The Joker “Duggystone Radio Review”
Written by kirk on October 24, 2019
Written By Glenn Barr
As we are fundamentally a radio station here is the tite track before we get into the review
From the offset, Joker transports the viewer on a cinematic journey back in time via a retro Warner Bros logo to a bygone Gotham City. Indeed, the often utilised Tim Burton-esque gothic architecture is stripped away, and we are left with an unsettling cityscape where evil deeds can evolve undisturbed, although it’s never been experienced quite like this. Here, the city is unforgiving and nasty, much like the Joker himself, but it remains a vital extension to the Batman universe.
The antagonist Arthur Fleck / Joker (Joaquin Phoenix) a painfully unfunny clown / stand-up comedian, is presented as a victim at the mercy of his manipulative colleagues and indifferent employer. In fact, it is virtually impossible to not feel sorry for him and that is all part of the inspired psychological plot. Especially as most viewers know he will lose it eventually, the plot, that is! It’s just a matter of how and when it will happen. Indeed Fleck spends a great deal of time conforming to the demands of what is deemed acceptable within the narrow constraints of society, and then he just cannot take it anymore.
Although there is not an obvious transformation sequence, one experiences a genuine sense of dread taking hold as the harshness of reality unfolds. Being told you are not good enough – or not funny enough – is a bitter pill to swallow. Fleck’s stand up comedy is difficult to watch, mostly due to his terrible material that shouldn’t be funny – but just is – especially from a cinematic audience perspective! Furthermore, Fleck’s often disturbing uncontrollable outbursts of laughter is presented here as an illness… or is it? You be the judge… if you dare!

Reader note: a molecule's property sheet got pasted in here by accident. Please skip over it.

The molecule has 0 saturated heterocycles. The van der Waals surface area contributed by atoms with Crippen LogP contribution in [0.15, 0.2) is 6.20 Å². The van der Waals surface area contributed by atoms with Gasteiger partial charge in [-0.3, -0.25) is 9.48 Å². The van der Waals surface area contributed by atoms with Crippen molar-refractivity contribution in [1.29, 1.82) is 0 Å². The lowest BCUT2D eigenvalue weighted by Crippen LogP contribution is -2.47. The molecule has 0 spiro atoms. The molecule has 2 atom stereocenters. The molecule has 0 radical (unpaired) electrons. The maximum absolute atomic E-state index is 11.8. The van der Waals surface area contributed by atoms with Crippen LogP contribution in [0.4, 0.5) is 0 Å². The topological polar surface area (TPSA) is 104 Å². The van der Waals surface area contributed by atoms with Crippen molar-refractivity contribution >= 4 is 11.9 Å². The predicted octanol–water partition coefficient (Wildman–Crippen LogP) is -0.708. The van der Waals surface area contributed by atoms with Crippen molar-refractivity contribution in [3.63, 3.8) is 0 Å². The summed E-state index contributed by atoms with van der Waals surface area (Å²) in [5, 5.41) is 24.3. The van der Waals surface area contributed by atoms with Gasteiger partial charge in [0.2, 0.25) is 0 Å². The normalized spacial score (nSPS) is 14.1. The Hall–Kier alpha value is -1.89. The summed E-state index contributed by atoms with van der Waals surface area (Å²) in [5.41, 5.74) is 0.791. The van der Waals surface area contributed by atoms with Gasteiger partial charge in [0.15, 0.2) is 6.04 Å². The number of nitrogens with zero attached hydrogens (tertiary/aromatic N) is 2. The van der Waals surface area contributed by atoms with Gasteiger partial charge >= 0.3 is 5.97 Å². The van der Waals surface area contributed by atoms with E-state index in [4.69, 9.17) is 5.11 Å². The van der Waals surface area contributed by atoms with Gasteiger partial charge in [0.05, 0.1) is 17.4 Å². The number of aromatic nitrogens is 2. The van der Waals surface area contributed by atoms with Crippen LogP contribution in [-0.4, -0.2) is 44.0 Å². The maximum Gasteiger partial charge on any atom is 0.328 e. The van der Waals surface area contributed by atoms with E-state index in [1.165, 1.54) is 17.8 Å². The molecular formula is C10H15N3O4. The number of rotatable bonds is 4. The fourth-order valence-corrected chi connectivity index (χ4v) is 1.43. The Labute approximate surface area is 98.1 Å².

When Joker finally takes hold, he just doesn’t care and that’s half the fun, if fun is the right word! A Broadway style dance routine shows Fleck gleefully descending steps to eventual insanity, moments after the brutal slaying of an admittedly deserving associate, but does anybody truly deserve violence? A vital question indeed, explored to maximum effect.
The multidimensional performance by Phoenix is spellbinding. If vision is blurred, it is possible to see every incarnation of the Joker (a testament to Phoenix) and that really is the point. Anybody can go insane if pushed and ignored for long enough.
The unsettling but endlessly creative unreliable narrative keeps everything fresh throughout. We’ve all been guilty of exaggerating a tale for personal gratification and this opus takes that line of thought to another level entirely. Are we to believe what is happening? Does it really matter? Does anything truly matter, and if one throws caution to the wind or reacts with violence, do negative actions define us or is a dark destiny unavoidable?
In conclusion, Joker is a cautionary critique concerning the power of media interpretation. However, it is divisive in that it will deeply upset some and truly delight others. Is the violence too violent or not violent enough? Is the humour funny or not funny enough? Is the unforgiving environment too dark or not dark enough? We all have existential questions and this glorious exploration is brave enough to ask the most uncomfortable questions of all! Is this film over-hyped or not hyped enough? Just walk a mile in Fleck’s clown-sized shoes and discover what can happen if a man truly faces his demons!
Closing thought: all previous versions of the Joker attempt to get back at society in some fashion, whereas this Joker – without dropping any real spoilers – is a mirror to society.
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